Spiritual values have nothing to do with time. They are not in time, and their growth is not a matter of time. To retain the impress of their truth we must fight with time, with every notion that they belong to time, and that the passage of days will increase them. For then it will be easy for us to think it is too late, to make the favourite excuse of passing-time.
The feeling of now is the feeling of certainty. In now passing-time halts. And in this halting of time one’s understanding has power over one. One knows, sees, feels in oneself, apart from all outer things; and above all, one is. This is the state of faith, as I believe was originally meant—the certain knowledge of something above passing-time. Faith is now.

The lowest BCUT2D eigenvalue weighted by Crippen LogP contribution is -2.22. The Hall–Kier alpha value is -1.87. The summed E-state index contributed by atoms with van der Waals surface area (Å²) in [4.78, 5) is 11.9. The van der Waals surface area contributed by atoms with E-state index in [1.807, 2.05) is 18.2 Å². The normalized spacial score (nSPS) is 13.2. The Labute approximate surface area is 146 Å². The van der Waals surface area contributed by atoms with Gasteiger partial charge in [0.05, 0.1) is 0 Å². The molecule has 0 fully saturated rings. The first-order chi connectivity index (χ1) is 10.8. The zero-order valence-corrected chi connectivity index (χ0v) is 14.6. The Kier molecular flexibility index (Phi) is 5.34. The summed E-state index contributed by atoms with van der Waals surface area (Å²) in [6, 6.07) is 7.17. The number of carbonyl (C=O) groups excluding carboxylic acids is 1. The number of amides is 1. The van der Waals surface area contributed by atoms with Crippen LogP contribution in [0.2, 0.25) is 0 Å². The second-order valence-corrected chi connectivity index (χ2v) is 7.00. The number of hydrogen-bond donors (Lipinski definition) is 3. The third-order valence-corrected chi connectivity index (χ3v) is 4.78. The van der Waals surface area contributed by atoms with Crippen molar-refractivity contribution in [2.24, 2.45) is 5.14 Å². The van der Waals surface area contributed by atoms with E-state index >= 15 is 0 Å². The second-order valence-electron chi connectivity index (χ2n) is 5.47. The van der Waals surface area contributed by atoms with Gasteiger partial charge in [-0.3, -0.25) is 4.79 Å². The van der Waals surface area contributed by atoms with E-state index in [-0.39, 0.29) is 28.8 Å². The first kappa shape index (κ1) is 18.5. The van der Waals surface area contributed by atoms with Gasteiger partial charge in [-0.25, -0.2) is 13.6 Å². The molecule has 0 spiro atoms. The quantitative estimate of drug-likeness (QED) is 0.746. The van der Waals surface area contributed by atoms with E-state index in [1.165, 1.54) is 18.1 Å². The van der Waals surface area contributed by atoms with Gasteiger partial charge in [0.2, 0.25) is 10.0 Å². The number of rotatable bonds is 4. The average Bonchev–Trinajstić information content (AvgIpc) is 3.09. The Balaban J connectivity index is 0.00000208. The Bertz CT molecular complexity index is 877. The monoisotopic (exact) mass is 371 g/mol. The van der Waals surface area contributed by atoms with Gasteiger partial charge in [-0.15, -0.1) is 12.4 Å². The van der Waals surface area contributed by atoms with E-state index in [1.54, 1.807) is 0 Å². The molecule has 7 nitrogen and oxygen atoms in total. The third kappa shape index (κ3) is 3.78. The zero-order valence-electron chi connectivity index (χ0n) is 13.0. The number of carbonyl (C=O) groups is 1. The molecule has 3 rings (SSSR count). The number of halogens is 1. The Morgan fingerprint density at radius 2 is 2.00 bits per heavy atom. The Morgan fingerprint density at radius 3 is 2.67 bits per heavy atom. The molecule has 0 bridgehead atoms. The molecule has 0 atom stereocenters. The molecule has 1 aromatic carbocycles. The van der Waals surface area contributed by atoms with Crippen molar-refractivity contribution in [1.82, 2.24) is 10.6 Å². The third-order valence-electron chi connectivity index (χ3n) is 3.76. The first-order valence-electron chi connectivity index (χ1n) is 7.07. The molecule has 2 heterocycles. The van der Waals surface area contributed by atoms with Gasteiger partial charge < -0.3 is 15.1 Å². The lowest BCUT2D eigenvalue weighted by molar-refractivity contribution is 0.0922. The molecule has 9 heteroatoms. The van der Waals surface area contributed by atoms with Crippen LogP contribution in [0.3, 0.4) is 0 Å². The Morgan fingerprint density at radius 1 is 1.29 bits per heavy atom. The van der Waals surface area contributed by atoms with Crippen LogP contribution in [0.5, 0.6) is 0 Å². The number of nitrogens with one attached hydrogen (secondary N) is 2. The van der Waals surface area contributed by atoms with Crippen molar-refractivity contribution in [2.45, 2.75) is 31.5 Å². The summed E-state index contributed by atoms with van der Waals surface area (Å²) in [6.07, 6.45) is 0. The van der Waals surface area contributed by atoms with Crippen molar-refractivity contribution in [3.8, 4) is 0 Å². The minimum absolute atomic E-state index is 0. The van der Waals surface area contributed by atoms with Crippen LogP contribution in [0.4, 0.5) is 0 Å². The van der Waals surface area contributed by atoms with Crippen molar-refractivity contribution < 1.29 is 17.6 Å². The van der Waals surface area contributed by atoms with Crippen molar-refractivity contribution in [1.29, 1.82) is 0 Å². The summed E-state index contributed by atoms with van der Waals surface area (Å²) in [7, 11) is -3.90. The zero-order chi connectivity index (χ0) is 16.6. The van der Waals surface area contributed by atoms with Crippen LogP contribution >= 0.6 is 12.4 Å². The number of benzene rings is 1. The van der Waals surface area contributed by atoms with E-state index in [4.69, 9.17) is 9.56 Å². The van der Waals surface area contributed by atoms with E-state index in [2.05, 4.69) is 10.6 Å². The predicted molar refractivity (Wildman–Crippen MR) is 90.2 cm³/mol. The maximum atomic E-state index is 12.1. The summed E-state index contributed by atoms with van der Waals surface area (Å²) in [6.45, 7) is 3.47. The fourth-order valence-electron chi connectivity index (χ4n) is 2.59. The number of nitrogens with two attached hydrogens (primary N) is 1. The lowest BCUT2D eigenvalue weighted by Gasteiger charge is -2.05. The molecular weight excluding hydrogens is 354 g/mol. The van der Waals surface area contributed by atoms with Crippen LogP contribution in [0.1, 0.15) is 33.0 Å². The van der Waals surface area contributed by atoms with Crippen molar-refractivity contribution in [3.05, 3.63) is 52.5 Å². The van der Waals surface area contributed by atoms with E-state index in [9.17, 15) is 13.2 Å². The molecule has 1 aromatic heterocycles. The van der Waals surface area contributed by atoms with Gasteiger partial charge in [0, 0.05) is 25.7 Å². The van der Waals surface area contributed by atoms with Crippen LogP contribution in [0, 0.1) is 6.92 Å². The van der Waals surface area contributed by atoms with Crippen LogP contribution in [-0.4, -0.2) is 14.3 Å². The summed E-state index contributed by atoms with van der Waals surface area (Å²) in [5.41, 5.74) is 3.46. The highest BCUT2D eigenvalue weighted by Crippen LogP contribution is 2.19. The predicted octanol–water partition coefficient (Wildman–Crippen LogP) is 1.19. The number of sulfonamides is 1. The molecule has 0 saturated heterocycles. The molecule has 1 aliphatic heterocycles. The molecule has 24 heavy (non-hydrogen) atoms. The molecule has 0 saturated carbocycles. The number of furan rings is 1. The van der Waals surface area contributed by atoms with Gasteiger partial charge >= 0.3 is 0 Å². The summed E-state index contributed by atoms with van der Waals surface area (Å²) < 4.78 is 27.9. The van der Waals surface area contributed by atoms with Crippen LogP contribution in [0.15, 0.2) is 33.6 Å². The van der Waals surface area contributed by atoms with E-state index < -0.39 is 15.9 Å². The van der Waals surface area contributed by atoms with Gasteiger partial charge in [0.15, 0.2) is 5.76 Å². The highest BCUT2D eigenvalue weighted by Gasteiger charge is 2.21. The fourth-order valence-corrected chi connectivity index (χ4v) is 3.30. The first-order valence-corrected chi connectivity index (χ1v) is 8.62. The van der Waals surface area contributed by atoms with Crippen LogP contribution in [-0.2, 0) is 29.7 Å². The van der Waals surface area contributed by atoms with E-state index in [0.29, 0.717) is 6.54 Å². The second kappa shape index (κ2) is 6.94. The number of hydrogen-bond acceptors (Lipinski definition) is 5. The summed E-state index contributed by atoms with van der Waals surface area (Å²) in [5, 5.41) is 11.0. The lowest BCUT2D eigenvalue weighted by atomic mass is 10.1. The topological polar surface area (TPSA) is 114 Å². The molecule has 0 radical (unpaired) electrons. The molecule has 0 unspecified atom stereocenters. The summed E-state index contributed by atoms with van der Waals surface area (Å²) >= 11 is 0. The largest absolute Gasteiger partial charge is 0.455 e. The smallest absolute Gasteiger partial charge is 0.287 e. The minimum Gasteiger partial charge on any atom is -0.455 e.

What the time-man understands about faith is something quite different. Faith has to do with that which is alone in oneself and unknown to anyone else. ‘Every visible state, every temporal, every pragmatic approach to faith, is, in the end, the negation of faith’ (Karl Barth). All insight, all revelation, all illumination, all love, all that is “genuine, all that is real, lies in now—and in the attempt to create how we approach the inner precincts, the holiest part of life. For in time all things are seeking completion, but in now all things are complete.
So we must understand that what we call the present moment is not now, for the present moment is on the horizontal line of time, and now is vertical to this and incommensurable with it.